Almost exactly as happened on the opposite side in 2017, a void appeared at the side of the tench that seemed to be where one of Structure Twenty-Seven’s orthostats had been removed during an episode of stone robbing.
Inside the void, it was just possible to feel was was hoped might be another of the massive prone orthostats that supported the stone slabs that clad the interior of this extraordinary building.
The wall inserted across Structure One at the start of its second phase of use was coming down slowly and carefully. And exactly as predicted, revealed another decorated stone – the incised “butterfly” motif commonly found across the site.
The decorated stone just kept coming in 2018, with another example found outside Structure Twenty-Six on this day two years ago. The stone, pictured above, also featured carefully finished and polished edges.
While the intricacies of Structure Five’s phasing were pondered in Trench J, the area produced yet another polished stone axe and some fine ceramics.
Meanwhile, Trench T was the site of an intriguing pottery deposit. In a shallow scoop at the top of the trench was a line of pottery sherds glittering brightly with pieces of burnt stone.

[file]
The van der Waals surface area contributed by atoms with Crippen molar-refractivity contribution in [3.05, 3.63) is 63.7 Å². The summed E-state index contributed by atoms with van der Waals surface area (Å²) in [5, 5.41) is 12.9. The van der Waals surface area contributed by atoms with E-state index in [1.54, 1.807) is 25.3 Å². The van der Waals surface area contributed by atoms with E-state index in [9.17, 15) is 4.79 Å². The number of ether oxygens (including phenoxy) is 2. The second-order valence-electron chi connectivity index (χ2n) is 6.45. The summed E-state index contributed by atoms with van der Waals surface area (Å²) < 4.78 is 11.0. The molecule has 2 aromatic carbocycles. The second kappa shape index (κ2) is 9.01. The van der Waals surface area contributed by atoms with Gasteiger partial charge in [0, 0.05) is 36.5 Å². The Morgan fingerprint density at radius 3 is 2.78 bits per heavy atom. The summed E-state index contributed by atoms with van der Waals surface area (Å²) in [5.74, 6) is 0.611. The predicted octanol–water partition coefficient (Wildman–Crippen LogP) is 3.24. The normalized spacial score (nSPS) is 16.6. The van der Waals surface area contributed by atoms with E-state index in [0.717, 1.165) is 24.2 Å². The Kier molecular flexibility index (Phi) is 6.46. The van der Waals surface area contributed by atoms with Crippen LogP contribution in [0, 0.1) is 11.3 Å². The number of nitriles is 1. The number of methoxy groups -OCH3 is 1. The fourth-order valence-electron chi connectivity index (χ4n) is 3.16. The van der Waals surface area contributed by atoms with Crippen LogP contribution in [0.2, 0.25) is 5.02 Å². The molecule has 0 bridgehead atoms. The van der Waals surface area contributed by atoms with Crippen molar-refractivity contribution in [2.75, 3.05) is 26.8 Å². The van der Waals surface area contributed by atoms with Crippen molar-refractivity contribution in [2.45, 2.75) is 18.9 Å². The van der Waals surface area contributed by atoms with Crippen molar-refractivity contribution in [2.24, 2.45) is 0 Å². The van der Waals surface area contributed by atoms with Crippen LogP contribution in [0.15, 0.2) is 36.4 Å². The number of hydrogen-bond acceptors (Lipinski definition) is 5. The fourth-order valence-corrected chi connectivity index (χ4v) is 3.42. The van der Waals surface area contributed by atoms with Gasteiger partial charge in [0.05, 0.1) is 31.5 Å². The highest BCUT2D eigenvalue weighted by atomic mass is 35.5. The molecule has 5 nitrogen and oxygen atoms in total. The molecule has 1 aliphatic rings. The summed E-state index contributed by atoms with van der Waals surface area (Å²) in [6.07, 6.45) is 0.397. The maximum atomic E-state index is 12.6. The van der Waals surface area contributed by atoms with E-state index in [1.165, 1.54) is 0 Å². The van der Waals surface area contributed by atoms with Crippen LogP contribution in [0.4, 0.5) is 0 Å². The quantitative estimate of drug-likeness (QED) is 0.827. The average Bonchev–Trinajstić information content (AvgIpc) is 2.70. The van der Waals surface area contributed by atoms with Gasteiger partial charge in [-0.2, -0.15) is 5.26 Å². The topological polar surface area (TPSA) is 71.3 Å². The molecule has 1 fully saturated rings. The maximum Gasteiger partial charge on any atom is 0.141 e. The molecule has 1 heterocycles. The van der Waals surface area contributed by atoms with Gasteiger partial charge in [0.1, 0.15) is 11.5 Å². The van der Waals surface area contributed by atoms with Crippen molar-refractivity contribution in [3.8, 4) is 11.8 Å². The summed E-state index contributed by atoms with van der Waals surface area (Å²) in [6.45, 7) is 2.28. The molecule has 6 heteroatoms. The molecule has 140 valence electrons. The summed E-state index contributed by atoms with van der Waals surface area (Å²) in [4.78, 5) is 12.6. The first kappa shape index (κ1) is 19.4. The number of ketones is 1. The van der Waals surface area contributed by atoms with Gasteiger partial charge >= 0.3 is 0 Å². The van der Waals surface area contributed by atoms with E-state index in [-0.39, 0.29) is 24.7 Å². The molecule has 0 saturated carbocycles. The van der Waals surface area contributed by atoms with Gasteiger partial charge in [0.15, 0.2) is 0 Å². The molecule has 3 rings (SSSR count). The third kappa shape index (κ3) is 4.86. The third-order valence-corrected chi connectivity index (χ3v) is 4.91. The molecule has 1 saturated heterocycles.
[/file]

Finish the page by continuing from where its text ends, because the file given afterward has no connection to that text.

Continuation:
It seem the pot was thrown into the shallow pit with bright, glittering pieces of stone scattered on and around it. We say “around” because one large sherd in the middle is devoid of the glittery stone, suggesting a circular scattering.
It was, as we exclaimed on the day, a most unusual find.
We’ll finish this week’s excavation reflections with the operation to lift Structure Ten’s huge threshold stone on Wednesday, July 17, 2017.
For years it had been the subject of much debate and speculation. It was a threshold stone; it was in a crucial position associated with the initial build. There had to be something interesting underneath.
Fortunately, Structure Twelve was more accommodating and investigation of the rubble blocking the eastern entrance revealed a spread of cattle bone. This was the first of many deposits found as work progressed on an annexe constructed outside the building that proved to be most intriguing indeed.